WHEELING, WV, Sept. 9, 2020 – Wheeling Hospital has agreed to pay $50 million to the government to settle a whistleblower lawsuit filed by Phillips & Cohen LLP.
The “qui tam” lawsuit alleged the West Virginia hospital violated kickback and physician self-referral laws as part of a scheme to boost its revenues and gain “monopolistic power and dominating market share” in the Ohio Valley region.
The US Department of Justice joined the whistleblower’s lawsuit after investigating the allegations that the hospital violated the Anti-Kickback Statute, the Stark Law and the False Claims Act.
“This case is significant for the amount that a single hospital is paying to settle allegations that it violated the Stark Law, which was designed to prevent patient steering and physician self-referrals,” said Amy L. Easton, a whistleblower attorney and partner in Phillips & Cohen’s Washington, DC, office.
The Stark Law generally requires that the amount of compensation hospitals pay doctors is fair market value and excludes from consideration the volume and value of patient referrals from those doctors. The Anti-kickback Statute arose out of congressional concern that payoffs to those who can influence healthcare decisions would result in medically unnecessary and poor quality services.
“It is important that doctors recommend treatment plans based on what’s best for patients rather than what’s best for profits,” Easton said.
The government alleged the fraud scheme began in 2007 after Wheeling Hospital hired a new CEO, Ronald Violi, and his management company, R&V Associates, to engineer a financial turnaround.
One of the principal means by which they did so was by hiring a large number of physicians, primarily as employees, to capture for the hospital those physicians’ referrals and resulting revenues, thereby increasing Wheeling Hospital’s market share.
In executing that strategy, the lawsuits alleged that the hospital systematically entered into improper compensation arrangements with referring physicians.
Wheeling Hospital paid millions of dollars to doctors based on their referrals, including some who were paid annual salaries of more than $1 million, according to the whistleblower’s and government’s complaints. The hospital closely tracked the amount of revenue each participating doctor generated for the hospital by referring patients for additional medical tests and treatment.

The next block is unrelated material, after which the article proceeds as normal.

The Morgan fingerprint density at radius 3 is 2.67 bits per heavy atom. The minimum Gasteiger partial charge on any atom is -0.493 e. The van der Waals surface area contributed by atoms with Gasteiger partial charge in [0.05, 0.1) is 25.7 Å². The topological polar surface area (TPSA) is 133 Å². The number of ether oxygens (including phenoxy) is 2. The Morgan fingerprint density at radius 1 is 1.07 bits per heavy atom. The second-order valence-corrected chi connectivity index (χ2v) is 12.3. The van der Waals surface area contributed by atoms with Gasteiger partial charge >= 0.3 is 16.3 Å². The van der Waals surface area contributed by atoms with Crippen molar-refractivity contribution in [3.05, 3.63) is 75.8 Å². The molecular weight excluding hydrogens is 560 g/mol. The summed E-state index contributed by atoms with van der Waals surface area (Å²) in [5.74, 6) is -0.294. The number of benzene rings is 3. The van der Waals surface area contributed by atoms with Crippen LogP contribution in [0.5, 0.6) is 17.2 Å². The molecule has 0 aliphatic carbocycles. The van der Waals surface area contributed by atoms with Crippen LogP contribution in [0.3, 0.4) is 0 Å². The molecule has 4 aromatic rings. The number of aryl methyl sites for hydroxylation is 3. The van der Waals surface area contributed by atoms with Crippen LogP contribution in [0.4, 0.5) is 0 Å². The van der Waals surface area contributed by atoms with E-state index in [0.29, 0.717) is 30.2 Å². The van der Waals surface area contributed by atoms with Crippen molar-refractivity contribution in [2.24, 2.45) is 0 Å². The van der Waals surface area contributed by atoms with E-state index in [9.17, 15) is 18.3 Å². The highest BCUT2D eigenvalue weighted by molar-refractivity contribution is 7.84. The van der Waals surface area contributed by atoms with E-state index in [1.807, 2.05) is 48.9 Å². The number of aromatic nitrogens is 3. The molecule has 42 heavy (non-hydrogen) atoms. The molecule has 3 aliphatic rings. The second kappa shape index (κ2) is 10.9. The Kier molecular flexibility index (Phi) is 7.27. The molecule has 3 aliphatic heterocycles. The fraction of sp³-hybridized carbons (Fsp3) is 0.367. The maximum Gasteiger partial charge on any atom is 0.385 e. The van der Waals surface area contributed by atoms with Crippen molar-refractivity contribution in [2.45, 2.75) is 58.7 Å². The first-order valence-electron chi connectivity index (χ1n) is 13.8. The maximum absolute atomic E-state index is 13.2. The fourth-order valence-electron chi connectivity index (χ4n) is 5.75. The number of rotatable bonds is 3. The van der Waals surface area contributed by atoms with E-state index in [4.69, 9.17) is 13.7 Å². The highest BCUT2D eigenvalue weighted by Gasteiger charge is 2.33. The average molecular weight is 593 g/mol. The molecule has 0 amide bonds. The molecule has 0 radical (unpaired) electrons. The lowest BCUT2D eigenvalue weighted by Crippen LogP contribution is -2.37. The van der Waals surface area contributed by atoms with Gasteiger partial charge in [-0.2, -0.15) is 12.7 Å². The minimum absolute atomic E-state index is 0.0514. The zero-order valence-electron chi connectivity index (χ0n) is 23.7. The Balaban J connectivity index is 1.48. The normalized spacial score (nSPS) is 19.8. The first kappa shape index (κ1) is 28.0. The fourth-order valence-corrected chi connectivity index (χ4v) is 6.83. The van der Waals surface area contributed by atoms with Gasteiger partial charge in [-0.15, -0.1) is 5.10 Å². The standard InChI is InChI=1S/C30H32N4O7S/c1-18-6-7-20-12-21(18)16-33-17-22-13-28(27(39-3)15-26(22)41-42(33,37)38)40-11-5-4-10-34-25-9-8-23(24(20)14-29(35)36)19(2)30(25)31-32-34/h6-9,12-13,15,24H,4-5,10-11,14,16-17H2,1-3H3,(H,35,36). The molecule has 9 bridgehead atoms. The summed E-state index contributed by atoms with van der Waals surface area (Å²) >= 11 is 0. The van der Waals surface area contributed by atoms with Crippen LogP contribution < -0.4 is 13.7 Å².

“Improper payments can lead to unnecessary or poor medical treatment and the elimination of hospital competition to treat those patients,” said Jeffrey W. Dickstein, a partner and whistleblower attorney with Phillips & Cohen who is based in Miami, Florida. “Less competition in a local area leads to fewer options for patients.”
Wheeling Hospital serves patients in the West Virginia, Ohio and Pennsylvania region.
The qui tam lawsuit was brought by Louis Longo, a former executive vice president at Wheeling Hospital. Longo raised his concerns about the hospital’s conduct with the hospital’s CEO. He was later fired.
After Longo’s qui tam lawsuit was unsealed, the hospital sued him for claims that included not disclosing the fraud through internal hospital channels. The hospital quickly abandoned this lawsuit after it was required to legally substantiate its claims.
“Intimidation is a scare tactic often used against whistleblowers,” said Dickstein. “We are not going to tolerate baseless lawsuits against our clients.”
After the government intervened in the False Claims Act lawsuit, the hospital—under new management—took strong corrective measures and ultimately resolved the False Claims Act lawsuit.
DOJ Trial Attorney Rohith V. Srinivas and DOJ Senior Trial Counsel Laurie A. Oberembt, both of the Fraud Section of the Civil Division, litigated the case for the government.
“Ro Srinivas and Laurie Oberembt were strategic, relentless and very impressive,” said Easton. “The sheer size of the settlement they negotiated, which was limited by ‘ability to pay’ constraints, speaks volumes and demonstrates the department’s commitment to protecting patients from the risks posed by these improper business practices.”
Former Assistant US Attorney Colin Callahan of the Western District of Pennsylvania played a critical role in the government’s investigation and intervention decision. Assistant US Attorney Christopher J. Prezioso and former Assistant US Attorney Greg Kinskey of the Northern District of West Virginia represented the government in Wheeling, West Virginia.
David Jochnowitz, an associate at Phillips & Cohen, provided invaluable litigation assistance. Andrew M. Stone of Stone Law Group in Pittsburgh, PA, and Christina S. Terek of Spilman Thomas and Battle PLLC in Wheeling served as local counsel.
The False Claims Act allows private citizens to sue entities that are defrauding the government and recover funds on the government’s behalf. Under the law, whistleblowers are offered protection against job retaliation and rewards of 15 percent to 25 percent of the amount recovered as a result of their qui tam case, when the government joins it.
The case is captioned US ex rel. Louis Longo v. Wheeling Hospital, Inc. et al., No. 17-cv-1654 (W.D. Pa.).
- US Department of Justice press release
- Complaint filed by Phillips & Cohen
- Department of Justice complaint in intervention
About Phillips & Cohen LLP
Phillips & Cohen is the nation’s most successful law firm representing whistleblowers. The firm’s cases have helped recover more than $12.3 billion in civil settlements and criminal fines. Phillips & Cohen represents whistleblowers in qui tam lawsuits as well as whistleblower claims with the reward programs of the Securities Exchange Commission, the Commodity Futures Trading Commission and the Internal Revenue Service.